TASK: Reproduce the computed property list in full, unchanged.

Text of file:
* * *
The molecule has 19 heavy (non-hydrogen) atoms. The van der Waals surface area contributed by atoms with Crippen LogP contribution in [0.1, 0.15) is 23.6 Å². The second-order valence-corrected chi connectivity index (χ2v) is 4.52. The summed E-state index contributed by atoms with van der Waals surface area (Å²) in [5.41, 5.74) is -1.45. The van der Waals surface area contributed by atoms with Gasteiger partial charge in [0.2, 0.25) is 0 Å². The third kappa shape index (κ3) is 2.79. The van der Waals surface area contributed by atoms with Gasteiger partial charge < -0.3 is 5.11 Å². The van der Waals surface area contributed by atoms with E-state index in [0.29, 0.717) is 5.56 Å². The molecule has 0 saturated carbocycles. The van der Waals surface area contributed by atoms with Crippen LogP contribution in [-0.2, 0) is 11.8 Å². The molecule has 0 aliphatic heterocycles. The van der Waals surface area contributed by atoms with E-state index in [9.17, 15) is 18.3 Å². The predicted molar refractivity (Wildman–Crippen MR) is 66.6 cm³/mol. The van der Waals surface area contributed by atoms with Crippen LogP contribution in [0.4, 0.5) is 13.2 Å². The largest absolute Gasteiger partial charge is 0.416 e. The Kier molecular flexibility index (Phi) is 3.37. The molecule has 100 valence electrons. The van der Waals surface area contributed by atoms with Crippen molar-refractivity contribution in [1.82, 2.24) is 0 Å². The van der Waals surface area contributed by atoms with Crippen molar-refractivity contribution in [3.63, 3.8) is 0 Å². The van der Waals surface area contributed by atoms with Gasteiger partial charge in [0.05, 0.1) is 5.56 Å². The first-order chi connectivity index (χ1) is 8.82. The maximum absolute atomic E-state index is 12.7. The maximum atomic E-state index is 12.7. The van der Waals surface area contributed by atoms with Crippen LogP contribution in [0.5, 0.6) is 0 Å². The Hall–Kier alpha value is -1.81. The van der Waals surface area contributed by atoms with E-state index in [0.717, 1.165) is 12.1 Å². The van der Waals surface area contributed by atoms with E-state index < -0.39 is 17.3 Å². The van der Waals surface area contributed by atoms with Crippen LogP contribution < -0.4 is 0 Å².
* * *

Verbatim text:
The molecule has 19 heavy (non-hydrogen) atoms. The van der Waals surface area contributed by atoms with Crippen LogP contribution in [0.1, 0.15) is 23.6 Å². The second-order valence-corrected chi connectivity index (χ2v) is 4.52. The summed E-state index contributed by atoms with van der Waals surface area (Å²) in [5.41, 5.74) is -1.45. The van der Waals surface area contributed by atoms with Gasteiger partial charge in [0.2, 0.25) is 0 Å². The third kappa shape index (κ3) is 2.79. The van der Waals surface area contributed by atoms with Gasteiger partial charge < -0.3 is 5.11 Å². The van der Waals surface area contributed by atoms with E-state index in [0.29, 0.717) is 5.56 Å². The molecule has 0 saturated carbocycles. The van der Waals surface area contributed by atoms with Crippen LogP contribution in [-0.2, 0) is 11.8 Å². The molecule has 0 aliphatic heterocycles. The van der Waals surface area contributed by atoms with E-state index in [9.17, 15) is 18.3 Å². The predicted molar refractivity (Wildman–Crippen MR) is 66.6 cm³/mol. The van der Waals surface area contributed by atoms with Crippen LogP contribution in [0.4, 0.5) is 13.2 Å². The largest absolute Gasteiger partial charge is 0.416 e. The Kier molecular flexibility index (Phi) is 3.37. The molecule has 100 valence electrons. The van der Waals surface area contributed by atoms with Crippen molar-refractivity contribution in [1.82, 2.24) is 0 Å². The van der Waals surface area contributed by atoms with Crippen molar-refractivity contribution in [3.63, 3.8) is 0 Å². The van der Waals surface area contributed by atoms with Gasteiger partial charge in [0.05, 0.1) is 5.56 Å². The first-order chi connectivity index (χ1) is 8.82. The maximum absolute atomic E-state index is 12.7. The maximum atomic E-state index is 12.7. The van der Waals surface area contributed by atoms with Crippen LogP contribution in [0.5, 0.6) is 0 Å². The Hall–Kier alpha value is -1.81. The van der Waals surface area contributed by atoms with E-state index in [0.717, 1.165) is 12.1 Å². The van der Waals surface area contributed by atoms with E-state index < -0.39 is 17.3 Å². The van der Waals surface area contributed by atoms with Crippen LogP contribution < -0.4 is 0 Å².